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The country’s lawmakers, mainly Republicans, are trying to strip the powers of governors, many of whom are Democrats, who have assumed extraordinary power to combat the pandemic.

In Washington, partisan warfare over pandemic lockdowns and mask-wearing is on the wane: A bitter presidential election has been determined, coronavirus cases are declining nationally and vaccinations are slowly but steadily rolling out.

Yet the politicized battles are boiling over in state capitols.

State lawmakers around the nation, most of them Republicans, are actively moving to strip the powers of governors, mostly Democrats, who have been granted unprecedented authority for nearly a year to restrict the spread of the virus.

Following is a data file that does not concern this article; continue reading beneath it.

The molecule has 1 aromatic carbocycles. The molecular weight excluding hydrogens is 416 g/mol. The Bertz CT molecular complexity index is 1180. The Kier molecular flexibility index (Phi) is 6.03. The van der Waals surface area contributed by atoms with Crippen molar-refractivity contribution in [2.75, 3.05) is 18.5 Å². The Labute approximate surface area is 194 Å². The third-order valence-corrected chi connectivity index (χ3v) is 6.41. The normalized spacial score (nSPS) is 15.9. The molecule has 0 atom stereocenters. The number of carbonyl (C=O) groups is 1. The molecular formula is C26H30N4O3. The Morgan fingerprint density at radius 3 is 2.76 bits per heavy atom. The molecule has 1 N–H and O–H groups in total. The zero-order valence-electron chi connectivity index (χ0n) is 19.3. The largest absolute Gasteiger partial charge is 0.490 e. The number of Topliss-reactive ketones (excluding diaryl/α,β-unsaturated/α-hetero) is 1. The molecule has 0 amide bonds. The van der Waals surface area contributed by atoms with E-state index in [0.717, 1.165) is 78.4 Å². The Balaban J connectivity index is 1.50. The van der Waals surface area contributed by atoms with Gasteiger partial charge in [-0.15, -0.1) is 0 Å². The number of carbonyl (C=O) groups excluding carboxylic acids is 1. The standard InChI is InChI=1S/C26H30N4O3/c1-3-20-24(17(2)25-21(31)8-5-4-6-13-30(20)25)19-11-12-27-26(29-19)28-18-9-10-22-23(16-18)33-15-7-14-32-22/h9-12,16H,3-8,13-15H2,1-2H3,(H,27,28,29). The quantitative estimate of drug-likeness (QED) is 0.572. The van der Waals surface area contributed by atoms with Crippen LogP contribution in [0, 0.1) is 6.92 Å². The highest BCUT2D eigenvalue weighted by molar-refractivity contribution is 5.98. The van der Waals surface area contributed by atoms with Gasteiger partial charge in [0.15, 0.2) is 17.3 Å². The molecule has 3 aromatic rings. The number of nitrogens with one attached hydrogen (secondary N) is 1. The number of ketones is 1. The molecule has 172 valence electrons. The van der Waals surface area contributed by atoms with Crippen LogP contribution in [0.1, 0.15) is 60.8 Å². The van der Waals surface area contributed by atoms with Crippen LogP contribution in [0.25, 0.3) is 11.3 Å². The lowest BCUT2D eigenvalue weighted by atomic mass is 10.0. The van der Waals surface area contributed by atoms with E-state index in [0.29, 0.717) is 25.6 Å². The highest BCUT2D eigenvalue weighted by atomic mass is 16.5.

Legislatures in more than 30 states are seeking to curb the authority of governors to act unilaterally in a kind of rear-guard action in broad emergencies that have typically been declared in brief bursts following hurricanes, tornadoes or similar disasters. Republicans aim to exploit many Americans’ pervasive fatigue against closed schools, collecting restrictions, and masking mandates as a political cudgel to use against Democrats.

Lawmakers frame the problem as one of checks and balances, arguing that too many facets of people’s lives have acquired too much power from governors. These lawmakers are calling for a say on how long an emergency can last and are demanding that far-reaching directives such as closing schools and businesses be consulted.

Yet governors say that the committee will not fight a pandemic. They argue that public health can not be trusted by the same Republicans who politicised the science of the pandemic last year, joining former President Donald J. Trump in fighting a new fight in the culture wars.

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